Know your rights: The California Infertility Mandate

california

The California Infertility Mandate, enacted in 1989, requires health plan to offer at least one plan that includes infertility treatment…except IVF.

Overall, the California mandate is pretty weak. It only requires insurance companies to offer at least one plan that has coverage for infertility care, but it doesn’t require employers to offer these plans nor does it require any plans to include coverage for IVF. The law was amended in 2013 to include clauses that made it illegal to withhold fertility services to any person who is covered, regardless of gender, gender identity, genetic information, sexual orientation or marital status (among other things).

Further information is clarified in section 1374.55 of the California Health and Safety Code which became effective in 1990. A summary of eligibility requirements, exemptions and services covered is outlined below.

How the mandate defines infertility

To qualify for treatment, you must have one of the following conditions:

  • Presence of a medical condition that causes infertility, as diagnosed by a medical professional
  • Inability to conceive or carry a child to term after a year or more of unprotected sexual intercourse

Eligibility requirements

The law has no additional eligibility requirements beyond a diagnosis of infertility (as defined above) and purchasing a plan that provides infertility coverage.

The law prevents employer or health insurance companies from discrimination on the basis of age, ancestry, color, disability, domestic partner status, gender, gender expression, gender identity, genetic information, marital status, national origin, race, religion, sex, or sexual orientation.

How the law treats male infertility

No specific mention of male infertility.

Services that are covered

  • Diagnostic testing
  • Medications
  • Surgeries
  • Gamete intrafallopian transfer (GIFT)

Limitations on coverage

  • IVF, defined as a procedure involving an in vitro fertilization process, is excluded from the mandate
  • Coverage is not required, only the ability to purchase coverage.

Exemptions

  • No employer is required to offer insurance to employees, the law only requires that insurance companies must have at least one plan that includes fertility coverage.
  • Religious employers are specifically called out as not being required to offer coverage for any forms of treatment that are inconsistent with religious or ethical principles.
  • Employers who are self-insured are also exempt.

Tips & Resources

Having a law in place goes a long way to help ensure that you can access treatment should you need it but navigating insurance can be tricky and dedicating a little bit of time to understanding your benefits and your options can help you make a plan that you and your partner feel good about.

Get to know your insurance plan: If you haven’t had to use your health benefits before, here’s a nice primer article to give you an overview of how health insurance works and how to figure out what is covered and what isn’t. If your plan does not cover fertility services, you may want to look at the other options more closely during open enrollment to see if your organization offers any plans that include coverage.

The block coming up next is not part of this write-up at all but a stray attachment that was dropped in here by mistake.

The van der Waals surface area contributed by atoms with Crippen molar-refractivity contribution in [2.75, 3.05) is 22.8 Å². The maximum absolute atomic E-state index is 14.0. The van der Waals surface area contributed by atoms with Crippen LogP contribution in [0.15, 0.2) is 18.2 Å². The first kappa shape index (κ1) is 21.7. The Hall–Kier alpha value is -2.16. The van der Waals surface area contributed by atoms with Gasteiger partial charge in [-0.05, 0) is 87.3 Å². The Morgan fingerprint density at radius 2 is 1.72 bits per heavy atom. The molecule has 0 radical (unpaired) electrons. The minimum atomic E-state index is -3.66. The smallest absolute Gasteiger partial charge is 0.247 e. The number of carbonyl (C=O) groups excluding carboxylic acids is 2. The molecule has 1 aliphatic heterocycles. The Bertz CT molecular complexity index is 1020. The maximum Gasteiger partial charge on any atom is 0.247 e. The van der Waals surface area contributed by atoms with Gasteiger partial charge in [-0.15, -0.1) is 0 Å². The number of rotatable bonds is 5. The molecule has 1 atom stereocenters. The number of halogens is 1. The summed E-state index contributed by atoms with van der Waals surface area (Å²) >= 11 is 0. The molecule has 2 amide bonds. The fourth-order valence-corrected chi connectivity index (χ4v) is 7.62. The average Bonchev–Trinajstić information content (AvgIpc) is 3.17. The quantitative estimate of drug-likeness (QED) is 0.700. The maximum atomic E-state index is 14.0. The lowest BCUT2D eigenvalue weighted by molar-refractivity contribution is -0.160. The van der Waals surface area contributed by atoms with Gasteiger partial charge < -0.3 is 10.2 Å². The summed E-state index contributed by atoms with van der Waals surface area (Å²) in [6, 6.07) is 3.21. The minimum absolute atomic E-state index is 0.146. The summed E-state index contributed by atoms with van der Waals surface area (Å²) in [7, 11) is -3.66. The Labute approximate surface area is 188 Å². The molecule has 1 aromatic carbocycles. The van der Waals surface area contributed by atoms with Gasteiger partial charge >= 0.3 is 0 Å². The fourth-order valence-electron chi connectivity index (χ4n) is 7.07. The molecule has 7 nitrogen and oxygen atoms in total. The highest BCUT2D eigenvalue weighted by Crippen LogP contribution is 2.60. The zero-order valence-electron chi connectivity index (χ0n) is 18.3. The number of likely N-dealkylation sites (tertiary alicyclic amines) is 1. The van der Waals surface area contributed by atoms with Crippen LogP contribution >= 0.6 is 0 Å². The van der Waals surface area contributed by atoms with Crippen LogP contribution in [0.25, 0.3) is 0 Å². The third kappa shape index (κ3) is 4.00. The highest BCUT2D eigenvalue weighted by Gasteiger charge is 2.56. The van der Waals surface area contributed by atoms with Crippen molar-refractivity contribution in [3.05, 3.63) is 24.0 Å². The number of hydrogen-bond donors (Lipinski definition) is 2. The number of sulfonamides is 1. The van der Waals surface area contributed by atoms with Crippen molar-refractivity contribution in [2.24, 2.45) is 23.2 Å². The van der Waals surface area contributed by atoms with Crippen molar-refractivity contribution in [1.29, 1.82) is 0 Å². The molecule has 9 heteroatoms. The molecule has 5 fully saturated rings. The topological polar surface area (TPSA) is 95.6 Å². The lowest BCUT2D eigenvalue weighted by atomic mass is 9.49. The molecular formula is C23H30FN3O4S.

Learn what things cost: Knowing costs associated with different tests and fertility treatments allows you to plan. You can get a general idea of cost range through internet research, but you should call your physician to get specifics as prices vary by practice. Some practices may hesitate to provide costs up front not knowing what you will need. It may help to ask for costs of specific tests or treatments or to schedule an appointment with the practice financial coordinator if they have one.

Take advantage of other health benefits you may have: such as HSA/FSA accounts, preventative health services and wellness programs offered through your insurance. Getting healthy as you can will not only improve your overall fertility but can help you qualify for additional resources.

Talk to a financial counselor: Many fertility clinics have a financial counselor on-staff who is available to work with patients to develop a plan that enables them to afford fertility care. The financial counselor may be able to help you figure out what costs you are likely to incur, determine if any of the expenses are able to be billed, negotiate a payment plan, get discounts or apply for financial assistance.

Additional Resources: There are several organizations that support people who have trouble getting pregnant including Fertility within Reach (focused on helping people navigate insurance issues) and Resolve (that does both advocacy and peer-led patient support groups). You may also be able to connect with others in your area in our local forums.

References:


Sara SDx

Sara SDx

Editor of Don't Cook your Balls, Co-Founder of TrakFertility.com, Health Coach and Men's Health Advocate. Passionate about sperm, men's health and helping people build their families.
Sara SDx

Author: Sara SDx

Editor of Don't Cook your Balls, Co-Founder of TrakFertility.com, Health Coach and Men's Health Advocate. Passionate about sperm, men's health and helping people build their families.